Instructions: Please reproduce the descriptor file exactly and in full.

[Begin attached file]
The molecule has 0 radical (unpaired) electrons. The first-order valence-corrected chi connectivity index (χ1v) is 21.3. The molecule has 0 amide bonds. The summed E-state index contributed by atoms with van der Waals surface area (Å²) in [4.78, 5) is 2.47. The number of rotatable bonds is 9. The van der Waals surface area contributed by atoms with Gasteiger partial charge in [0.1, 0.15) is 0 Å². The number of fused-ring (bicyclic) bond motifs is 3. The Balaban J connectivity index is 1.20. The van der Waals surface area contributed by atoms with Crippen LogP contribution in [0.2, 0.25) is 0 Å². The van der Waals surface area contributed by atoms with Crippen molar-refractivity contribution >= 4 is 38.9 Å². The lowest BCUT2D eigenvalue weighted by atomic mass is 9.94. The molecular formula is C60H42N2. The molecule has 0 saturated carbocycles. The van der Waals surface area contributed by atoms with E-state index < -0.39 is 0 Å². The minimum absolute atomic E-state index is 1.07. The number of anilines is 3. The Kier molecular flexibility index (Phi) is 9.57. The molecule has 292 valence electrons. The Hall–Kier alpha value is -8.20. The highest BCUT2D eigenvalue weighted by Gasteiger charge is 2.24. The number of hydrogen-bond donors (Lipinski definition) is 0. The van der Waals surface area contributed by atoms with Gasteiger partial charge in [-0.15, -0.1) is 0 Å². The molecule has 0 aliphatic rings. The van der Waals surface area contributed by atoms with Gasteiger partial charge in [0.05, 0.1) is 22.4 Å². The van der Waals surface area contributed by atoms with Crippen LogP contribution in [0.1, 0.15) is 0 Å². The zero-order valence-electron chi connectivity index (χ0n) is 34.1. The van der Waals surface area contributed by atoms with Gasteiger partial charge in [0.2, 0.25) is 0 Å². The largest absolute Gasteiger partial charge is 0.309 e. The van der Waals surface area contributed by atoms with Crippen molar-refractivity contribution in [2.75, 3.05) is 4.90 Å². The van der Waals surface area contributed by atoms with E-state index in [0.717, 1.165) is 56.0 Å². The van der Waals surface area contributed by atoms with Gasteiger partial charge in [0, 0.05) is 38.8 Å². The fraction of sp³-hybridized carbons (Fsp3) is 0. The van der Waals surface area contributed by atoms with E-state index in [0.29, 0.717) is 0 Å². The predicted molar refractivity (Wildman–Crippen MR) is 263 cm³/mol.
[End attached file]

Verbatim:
The molecule has 0 radical (unpaired) electrons. The first-order valence-corrected chi connectivity index (χ1v) is 21.3. The molecule has 0 amide bonds. The summed E-state index contributed by atoms with van der Waals surface area (Å²) in [4.78, 5) is 2.47. The number of rotatable bonds is 9. The van der Waals surface area contributed by atoms with Gasteiger partial charge in [0.1, 0.15) is 0 Å². The number of fused-ring (bicyclic) bond motifs is 3. The Balaban J connectivity index is 1.20. The van der Waals surface area contributed by atoms with Crippen LogP contribution in [0.2, 0.25) is 0 Å². The van der Waals surface area contributed by atoms with Crippen molar-refractivity contribution >= 4 is 38.9 Å². The lowest BCUT2D eigenvalue weighted by atomic mass is 9.94. The molecular formula is C60H42N2. The molecule has 0 saturated carbocycles. The van der Waals surface area contributed by atoms with E-state index < -0.39 is 0 Å². The minimum absolute atomic E-state index is 1.07. The number of anilines is 3. The Kier molecular flexibility index (Phi) is 9.57. The molecule has 292 valence electrons. The Hall–Kier alpha value is -8.20. The highest BCUT2D eigenvalue weighted by Gasteiger charge is 2.24. The number of hydrogen-bond donors (Lipinski definition) is 0. The van der Waals surface area contributed by atoms with Gasteiger partial charge in [-0.15, -0.1) is 0 Å². The molecule has 0 aliphatic rings. The van der Waals surface area contributed by atoms with Gasteiger partial charge in [0.05, 0.1) is 22.4 Å². The van der Waals surface area contributed by atoms with Crippen LogP contribution in [0.1, 0.15) is 0 Å². The zero-order valence-electron chi connectivity index (χ0n) is 34.1. The van der Waals surface area contributed by atoms with Gasteiger partial charge in [0.2, 0.25) is 0 Å². The largest absolute Gasteiger partial charge is 0.309 e. The van der Waals surface area contributed by atoms with Crippen molar-refractivity contribution in [2.75, 3.05) is 4.90 Å². The van der Waals surface area contributed by atoms with E-state index in [0.717, 1.165) is 56.0 Å². The van der Waals surface area contributed by atoms with Gasteiger partial charge in [0, 0.05) is 38.8 Å². The fraction of sp³-hybridized carbons (Fsp3) is 0. The van der Waals surface area contributed by atoms with E-state index in [0.29, 0.717) is 0 Å². The predicted molar refractivity (Wildman–Crippen MR) is 263 cm³/mol.